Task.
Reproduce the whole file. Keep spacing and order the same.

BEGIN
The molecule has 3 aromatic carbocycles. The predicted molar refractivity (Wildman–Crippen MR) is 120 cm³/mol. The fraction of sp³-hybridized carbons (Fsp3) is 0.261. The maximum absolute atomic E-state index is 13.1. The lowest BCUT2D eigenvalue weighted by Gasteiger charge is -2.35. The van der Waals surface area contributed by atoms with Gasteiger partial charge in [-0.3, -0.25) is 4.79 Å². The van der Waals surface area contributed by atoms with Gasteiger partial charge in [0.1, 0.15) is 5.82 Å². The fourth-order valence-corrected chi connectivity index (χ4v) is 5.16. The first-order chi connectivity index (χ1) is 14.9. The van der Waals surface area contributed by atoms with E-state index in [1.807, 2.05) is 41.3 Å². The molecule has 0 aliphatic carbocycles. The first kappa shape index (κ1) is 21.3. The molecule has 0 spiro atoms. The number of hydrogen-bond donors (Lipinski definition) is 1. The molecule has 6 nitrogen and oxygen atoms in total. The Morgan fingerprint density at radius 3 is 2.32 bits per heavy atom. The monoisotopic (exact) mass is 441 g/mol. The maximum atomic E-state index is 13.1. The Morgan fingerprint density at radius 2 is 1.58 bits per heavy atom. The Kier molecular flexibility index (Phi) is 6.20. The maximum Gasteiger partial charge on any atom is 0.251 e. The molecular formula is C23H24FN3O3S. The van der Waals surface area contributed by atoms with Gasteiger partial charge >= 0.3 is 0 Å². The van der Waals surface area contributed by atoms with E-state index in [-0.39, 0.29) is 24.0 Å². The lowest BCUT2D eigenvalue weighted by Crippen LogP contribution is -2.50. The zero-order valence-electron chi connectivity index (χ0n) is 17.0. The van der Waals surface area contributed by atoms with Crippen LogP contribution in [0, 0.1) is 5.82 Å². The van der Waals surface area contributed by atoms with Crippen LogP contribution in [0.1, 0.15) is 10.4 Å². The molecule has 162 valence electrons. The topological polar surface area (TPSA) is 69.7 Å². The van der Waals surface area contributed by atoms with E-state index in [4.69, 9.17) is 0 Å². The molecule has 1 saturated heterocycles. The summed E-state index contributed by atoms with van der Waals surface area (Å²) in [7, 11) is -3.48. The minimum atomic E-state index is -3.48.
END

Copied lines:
The molecule has 3 aromatic carbocycles. The predicted molar refractivity (Wildman–Crippen MR) is 120 cm³/mol. The fraction of sp³-hybridized carbons (Fsp3) is 0.261. The maximum absolute atomic E-state index is 13.1. The lowest BCUT2D eigenvalue weighted by Gasteiger charge is -2.35. The van der Waals surface area contributed by atoms with Gasteiger partial charge in [-0.3, -0.25) is 4.79 Å². The van der Waals surface area contributed by atoms with Gasteiger partial charge in [0.1, 0.15) is 5.82 Å². The fourth-order valence-corrected chi connectivity index (χ4v) is 5.16. The first-order chi connectivity index (χ1) is 14.9. The van der Waals surface area contributed by atoms with E-state index in [1.807, 2.05) is 41.3 Å². The molecule has 0 aliphatic carbocycles. The first kappa shape index (κ1) is 21.3. The molecule has 0 spiro atoms. The number of hydrogen-bond donors (Lipinski definition) is 1. The molecule has 6 nitrogen and oxygen atoms in total. The Morgan fingerprint density at radius 3 is 2.32 bits per heavy atom. The monoisotopic (exact) mass is 441 g/mol. The maximum atomic E-state index is 13.1. The Morgan fingerprint density at radius 2 is 1.58 bits per heavy atom. The Kier molecular flexibility index (Phi) is 6.20. The maximum Gasteiger partial charge on any atom is 0.251 e. The molecular formula is C23H24FN3O3S. The van der Waals surface area contributed by atoms with Gasteiger partial charge >= 0.3 is 0 Å². The van der Waals surface area contributed by atoms with E-state index in [-0.39, 0.29) is 24.0 Å². The lowest BCUT2D eigenvalue weighted by Crippen LogP contribution is -2.50. The zero-order valence-electron chi connectivity index (χ0n) is 17.0. The van der Waals surface area contributed by atoms with Crippen LogP contribution in [0, 0.1) is 5.82 Å². The van der Waals surface area contributed by atoms with Crippen LogP contribution in [0.1, 0.15) is 10.4 Å². The molecule has 162 valence electrons. The topological polar surface area (TPSA) is 69.7 Å². The van der Waals surface area contributed by atoms with E-state index in [4.69, 9.17) is 0 Å². The molecule has 1 saturated heterocycles. The summed E-state index contributed by atoms with van der Waals surface area (Å²) in [7, 11) is -3.48. The minimum atomic E-state index is -3.48.